Summary Report for:
47-2082.00 - Tapers
Seal joints between plasterboard or other wallboard to prepare wall surface for painting or papering.
Sample of reported job titles: Drywall Finisher, Drywall Finisher Foreman, Drywall Finishing Foreman, Drywall Foreman, Drywall Mechanic, Drywall Taper, Finisher, Taper, Taper/Finisher, Taping Foreman
Tasks | Tools & Technology | Knowledge | Skills | Abilities | Work Activities | Detailed Work Activities | Work Context | Job Zone | Education | Credentials | Interests | Work Styles | Work Values | Related Occupations | Wages & Employment | Job Openings | Additional Information
- Remove extra compound after surfaces have been covered sufficiently.
- Spread sealing compound between boards or panels or over cracks, holes, nail heads, or screw heads, using trowels, broadknives, or spatulas.
- Press paper tape over joints to embed tape into sealing compound and to seal joints.
- Mix sealing compounds by hand or with portable electric mixers.
- Spread and smooth cementing material over tape, using trowels or floating machines to blend joints with wall surfaces.
- Seal joints between plasterboard or other wallboard to prepare wall surfaces for painting or papering.
- Sand or patch nicks or cracks in plasterboard or wallboard.
- Use mechanical applicators that spread compounds and embed tape in one operation.
- Apply additional coats to fill in holes and make surfaces smooth.
- Install metal molding at wall corners to secure wallboard.
- Sand rough spots of dried cement between applications of compounds.
- Countersink nails or screws below surfaces of walls before applying sealing compounds, using hammers or screwdrivers.
- Select the correct sealing compound or tape.
- Apply texturizing compounds or primers to walls or ceilings before final finishing, using trowels, brushes, rollers, or spray guns.
- Check adhesives to ensure that they will work and will remain durable.
Tools & Technology
Tools used in this occupation:
- Air compressors
- Applicator brushes — Application brushes
- Hand sprayers — Hand operated spray guns; Hopper guns; Patch guns; Texture sprayers
- Ladders — Drywall stilts
- Masks or accessories — Dust masks
- Notebook computers
- Paint brushes — Texture brushes
- Paint rollers — Corner rollers; Texture rollers
- Personal computers
- Plaster or mortar mixers — Drywall mud mixers
- Power drills — Mud mixing drills
- Power sanders — Drywall power sanders
- Putty knives — Corner knives; Drywall knockdown knives; Joint knives; Pivoting drywall knives (see all 7 examples)
- Saws — Drywall saws
- Spatulas — Wall scrapers
- Tape guide — Automatic taping tools; Banjo drywall tapers
- Trowels — Drywall trowels; Radius trowels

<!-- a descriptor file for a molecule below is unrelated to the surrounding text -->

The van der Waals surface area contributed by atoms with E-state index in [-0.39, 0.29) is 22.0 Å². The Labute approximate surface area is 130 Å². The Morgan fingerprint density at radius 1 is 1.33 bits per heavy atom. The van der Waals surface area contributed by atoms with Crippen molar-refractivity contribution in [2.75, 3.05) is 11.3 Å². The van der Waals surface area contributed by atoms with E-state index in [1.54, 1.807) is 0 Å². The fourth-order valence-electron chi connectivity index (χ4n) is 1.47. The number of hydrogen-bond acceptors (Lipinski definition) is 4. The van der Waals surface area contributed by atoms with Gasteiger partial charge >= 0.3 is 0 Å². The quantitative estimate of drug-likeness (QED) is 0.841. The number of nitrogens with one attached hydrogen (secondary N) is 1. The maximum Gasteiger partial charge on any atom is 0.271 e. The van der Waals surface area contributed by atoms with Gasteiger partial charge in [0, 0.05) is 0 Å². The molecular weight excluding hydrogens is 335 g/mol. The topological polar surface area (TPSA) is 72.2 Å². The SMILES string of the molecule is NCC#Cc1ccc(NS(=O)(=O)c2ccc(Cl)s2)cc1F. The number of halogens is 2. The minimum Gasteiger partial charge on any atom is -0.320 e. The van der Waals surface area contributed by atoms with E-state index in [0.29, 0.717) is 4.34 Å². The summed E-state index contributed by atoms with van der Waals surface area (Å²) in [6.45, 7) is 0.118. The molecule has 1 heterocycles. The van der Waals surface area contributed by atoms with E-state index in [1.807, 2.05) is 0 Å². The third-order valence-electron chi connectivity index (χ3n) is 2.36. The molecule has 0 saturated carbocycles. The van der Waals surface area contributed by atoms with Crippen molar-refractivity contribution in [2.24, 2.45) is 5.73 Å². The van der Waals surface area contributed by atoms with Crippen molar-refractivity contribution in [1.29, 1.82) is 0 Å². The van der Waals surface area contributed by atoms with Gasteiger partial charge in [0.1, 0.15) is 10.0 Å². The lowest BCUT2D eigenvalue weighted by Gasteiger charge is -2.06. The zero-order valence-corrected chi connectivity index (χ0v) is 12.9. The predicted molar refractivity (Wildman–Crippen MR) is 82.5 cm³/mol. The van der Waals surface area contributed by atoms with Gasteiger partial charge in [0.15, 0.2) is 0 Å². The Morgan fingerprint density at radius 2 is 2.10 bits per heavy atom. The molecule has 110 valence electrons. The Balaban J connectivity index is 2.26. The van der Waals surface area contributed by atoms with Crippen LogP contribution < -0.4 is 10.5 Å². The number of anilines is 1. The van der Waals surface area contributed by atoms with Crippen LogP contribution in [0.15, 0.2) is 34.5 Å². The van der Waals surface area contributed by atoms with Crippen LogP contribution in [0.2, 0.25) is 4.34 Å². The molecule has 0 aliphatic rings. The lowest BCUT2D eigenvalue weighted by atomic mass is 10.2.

- Utility knives
- Vacuum cleaners — Industrial vacuums
Technology used in this occupation:
- Building and Construction — Knowledge of materials, methods, and the tools involved in the construction or repair of houses, buildings, or other structures such as highways and roads.
- Public Safety and Security — Knowledge of relevant equipment, policies, procedures, and strategies to promote effective local, state, or national security operations for the protection of people, data, property, and institutions.
- Active Listening — Giving full attention to what other people are saying, taking time to understand the points being made, asking questions as appropriate, and not interrupting at inappropriate times.
- Near Vision — The ability to see details at close range (within a few feet of the observer).
- Arm-Hand Steadiness — The ability to keep your hand and arm steady while moving your arm or while holding your arm and hand in one position.
- Manual Dexterity — The ability to quickly move your hand, your hand together with your arm, or your two hands to grasp, manipulate, or assemble objects.
- Oral Comprehension — The ability to listen to and understand information and ideas presented through spoken words and sentences.
- Trunk Strength — The ability to use your abdominal and lower back muscles to support part of the body repeatedly or continuously over time without 'giving out' or fatiguing.
- Extent Flexibility — The ability to bend, stretch, twist, or reach with your body, arms, and/or legs.
- Finger Dexterity — The ability to make precisely coordinated movements of the fingers of one or both hands to grasp, manipulate, or assemble very small objects.
- Oral Expression — The ability to communicate information and ideas in speaking so others will understand.
- Organizing, Planning, and Prioritizing Work — Developing specific goals and plans to prioritize, organize, and accomplish your work.
- Making Decisions and Solving Problems — Analyzing information and evaluating results to choose the best solution and solve problems.
- Operating Vehicles, Mechanized Devices, or Equipment — Running, maneuvering, navigating, or driving vehicles or mechanized equipment, such as forklifts, passenger vehicles, aircraft, or water craft.